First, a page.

In the latest chapter of Clash of the Tech Titans, South Korea's Samsung Electronics has been ordered to pay more than $290 million in damages to Apple Inc. as penance because a Calfornia jury determined it copied the iconic iPhone in designs for its smartphones.
Samsung, maker of the popular Galaxy S and Galaxy Note devices, came out at the losing end of a two-year court battle over patents, and the latest fine brings the total damages awarded to Apple to $928.9 million.
At issue is the pinch-and-zoom feature used in Samsung's displays as well as the basic design itself that plaintiffs argued, and the San Jose federal district court jury agreed, are designed to mimic the iPhone, which launched the smartphone market into the stratosphere when it debuted in 2007.
The suit targets 13 older devices made by Samsung, and Apple now wants them banned in the U.S.
The latest awards come after two days of deliberations at the conclusion of a retrial on some aspects of the case after Judge Lucy Koh set aside part of a previous jury's verdict awarding $1 billion, citing miscalculation. Apple's chief officer, Phil Schiller, testified at the trial and said the infringement "weakens the view that the world has for Apple," according to press reports.
"For Apple, this case has always been about more than patents and money," Apple spokeswoman Kristin Huguet said in a widely published statement. "It has been about innovation and the hard work that goes into inventing products that people love."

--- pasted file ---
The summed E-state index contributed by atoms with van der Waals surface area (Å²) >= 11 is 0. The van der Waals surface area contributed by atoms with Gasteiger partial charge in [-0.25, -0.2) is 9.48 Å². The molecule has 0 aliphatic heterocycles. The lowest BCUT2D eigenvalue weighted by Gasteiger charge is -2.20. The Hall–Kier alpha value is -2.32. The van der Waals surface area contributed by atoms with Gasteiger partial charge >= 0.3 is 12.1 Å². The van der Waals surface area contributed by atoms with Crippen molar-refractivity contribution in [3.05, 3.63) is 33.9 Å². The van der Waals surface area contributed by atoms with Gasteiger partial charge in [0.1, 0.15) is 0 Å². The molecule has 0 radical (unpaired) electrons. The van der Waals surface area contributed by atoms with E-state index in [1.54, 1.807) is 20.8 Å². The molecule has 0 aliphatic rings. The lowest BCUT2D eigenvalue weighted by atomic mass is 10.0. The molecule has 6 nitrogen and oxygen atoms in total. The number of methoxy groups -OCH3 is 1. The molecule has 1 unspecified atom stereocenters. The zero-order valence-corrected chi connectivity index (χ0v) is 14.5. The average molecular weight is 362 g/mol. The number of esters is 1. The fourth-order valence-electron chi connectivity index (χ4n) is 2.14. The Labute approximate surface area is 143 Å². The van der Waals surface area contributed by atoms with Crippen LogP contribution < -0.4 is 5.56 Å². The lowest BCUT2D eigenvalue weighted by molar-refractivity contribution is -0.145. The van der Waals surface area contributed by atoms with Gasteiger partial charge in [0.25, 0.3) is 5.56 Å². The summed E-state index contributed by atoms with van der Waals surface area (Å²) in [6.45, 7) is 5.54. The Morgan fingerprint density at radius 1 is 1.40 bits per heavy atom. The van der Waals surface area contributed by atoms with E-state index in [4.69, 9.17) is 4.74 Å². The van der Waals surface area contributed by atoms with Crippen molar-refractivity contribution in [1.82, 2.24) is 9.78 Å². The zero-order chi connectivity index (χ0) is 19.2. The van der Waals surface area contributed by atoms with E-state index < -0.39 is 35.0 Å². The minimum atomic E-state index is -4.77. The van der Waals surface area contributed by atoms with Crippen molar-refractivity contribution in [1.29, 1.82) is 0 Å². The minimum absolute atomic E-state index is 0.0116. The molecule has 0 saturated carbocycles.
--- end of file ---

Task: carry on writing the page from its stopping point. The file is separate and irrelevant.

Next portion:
In response to our request for comment, a Samsung spokesperson said in an emailed statement, "We are disappointed by today’s decision, which is based in large part on a patent that the U.S. Patent and Trademark Office has recently deemed invalid. While we move forward with our post-trial motions and appeals, we will continue to innovate with groundbreaking technologies and great products that are loved by our many customers all around the world."
It was a bad month for the world's top handset maker (by volume), which had to pay $340,000 in fines because it hired people to post negative comments in Taiwanese online forums. The fine was levied by Taiwan's Fair Trade Commission.
Not High Enough?
Technology analyst Rob Enderle of the Enderle Group said the two companies will likely continue to beat each other up in court. But he said the outcome wouldn't likely have a severe impact on Samsung, which controls 32 percent of the smartphone market, according to Research. Apple's share is 12 percent.
"The fines would need to be higher and either current products blocked or fines iterative for that to change," said Enderle.
The analyst said the fine amount doesn't really send a message. "I think they needed a higher fine to change behavior and punish a firm they see as guilty -- and this is too high if they just wanted to go through the motions," he said.